Thursday, January 25, 2018

"White Nights" by Ann Cleeves

It’s an exhibition by two artists at an art gallery in the Shetland Islands, off the north coast of Scotland. It’s summer, which means sunset comes very late, if it comes at all. Attendance at the exhibition is far less than what was expected. Bella Sinclair, one of the artists exhibiting, is something of a celebrity, not only in the Shetlands but beyond. The other artist is Detective Jimmy Perez’s new love interest.

A balding older man suddenly breaks down crying, falling to his knees in front of one of the paintings. Perez escorts him to the kitchen; the man says he’s suddenly lost all memory of his identity and why he started crying. A few moments later, the man disappears.

Shortly after, he’s found dead, hanging in a storage building. The examining doctor suspects it isn’t the suicide it appears to be. And it does indeed turn out to be murder. There’s nothing in the man’s pockets which might identify him. In fact, no one recognizes him, and no one knows where he was before he came to the gallery.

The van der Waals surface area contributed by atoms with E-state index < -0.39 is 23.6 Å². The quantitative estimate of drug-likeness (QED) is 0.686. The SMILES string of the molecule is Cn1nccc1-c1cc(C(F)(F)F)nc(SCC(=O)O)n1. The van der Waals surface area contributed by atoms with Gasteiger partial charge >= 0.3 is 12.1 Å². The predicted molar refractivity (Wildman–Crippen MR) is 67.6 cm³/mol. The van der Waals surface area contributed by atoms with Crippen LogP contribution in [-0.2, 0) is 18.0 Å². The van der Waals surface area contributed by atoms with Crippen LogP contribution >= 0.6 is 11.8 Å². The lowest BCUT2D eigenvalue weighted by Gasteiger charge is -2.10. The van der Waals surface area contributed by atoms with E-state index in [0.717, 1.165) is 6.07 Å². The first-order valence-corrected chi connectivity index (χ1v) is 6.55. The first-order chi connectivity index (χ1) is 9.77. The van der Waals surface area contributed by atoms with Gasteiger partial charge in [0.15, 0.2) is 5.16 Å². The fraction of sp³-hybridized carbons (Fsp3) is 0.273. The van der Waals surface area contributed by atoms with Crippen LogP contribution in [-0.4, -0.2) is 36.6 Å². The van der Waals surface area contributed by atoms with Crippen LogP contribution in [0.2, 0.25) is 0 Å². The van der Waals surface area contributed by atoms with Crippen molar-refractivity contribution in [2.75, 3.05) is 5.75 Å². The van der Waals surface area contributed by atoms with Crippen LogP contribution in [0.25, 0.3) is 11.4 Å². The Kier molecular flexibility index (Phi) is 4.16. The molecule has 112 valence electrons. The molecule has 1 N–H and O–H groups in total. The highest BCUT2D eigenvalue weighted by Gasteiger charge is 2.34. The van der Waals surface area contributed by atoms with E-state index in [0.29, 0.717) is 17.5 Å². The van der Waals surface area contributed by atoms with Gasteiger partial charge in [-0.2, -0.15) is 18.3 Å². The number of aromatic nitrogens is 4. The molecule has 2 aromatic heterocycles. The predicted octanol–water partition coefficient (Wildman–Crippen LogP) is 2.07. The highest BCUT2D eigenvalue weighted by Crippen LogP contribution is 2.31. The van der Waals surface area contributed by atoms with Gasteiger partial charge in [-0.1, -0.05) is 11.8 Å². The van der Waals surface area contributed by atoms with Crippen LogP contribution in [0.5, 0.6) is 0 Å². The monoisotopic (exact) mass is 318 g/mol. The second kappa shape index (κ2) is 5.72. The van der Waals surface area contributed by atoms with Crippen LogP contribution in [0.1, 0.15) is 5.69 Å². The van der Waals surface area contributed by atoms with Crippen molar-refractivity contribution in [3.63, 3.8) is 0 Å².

That is the beginning of White Nights, the second Jimmy Perez mystery novel by writer Ann Cleeves. The story will grow to include a superior officer being sent from Inverness in Scotland to help with the investigation; connections to Huddersfield in York; Perez’s growing love interest; secrets thought buried in the past; and a second murder.

Ann Cleeves
Cleeves has published seven mysteries in the Jimmy Perez / Shetland series, including Raven Black (2008), Red Bones (2009), Blue Lightning (2010), Dead Water (2014), Thin Air (2015), and Cold Air (2017). She’s also published eight mystery novels in the Vera Stanhope series (also a television series), six Inspector Stephen Ramsay mysteries, and several others works and short stories. The Jimmy Perez novels are the basis for the BBC television series “Shetland.” Cleeves lives in northeastern England.

White Nights is a fine mystery, full of plot twists and turns but nothing that really surprises the reader. This is a story by an author who respects her readers, and it is a good one.


Top photograph of the Shetland Islands via

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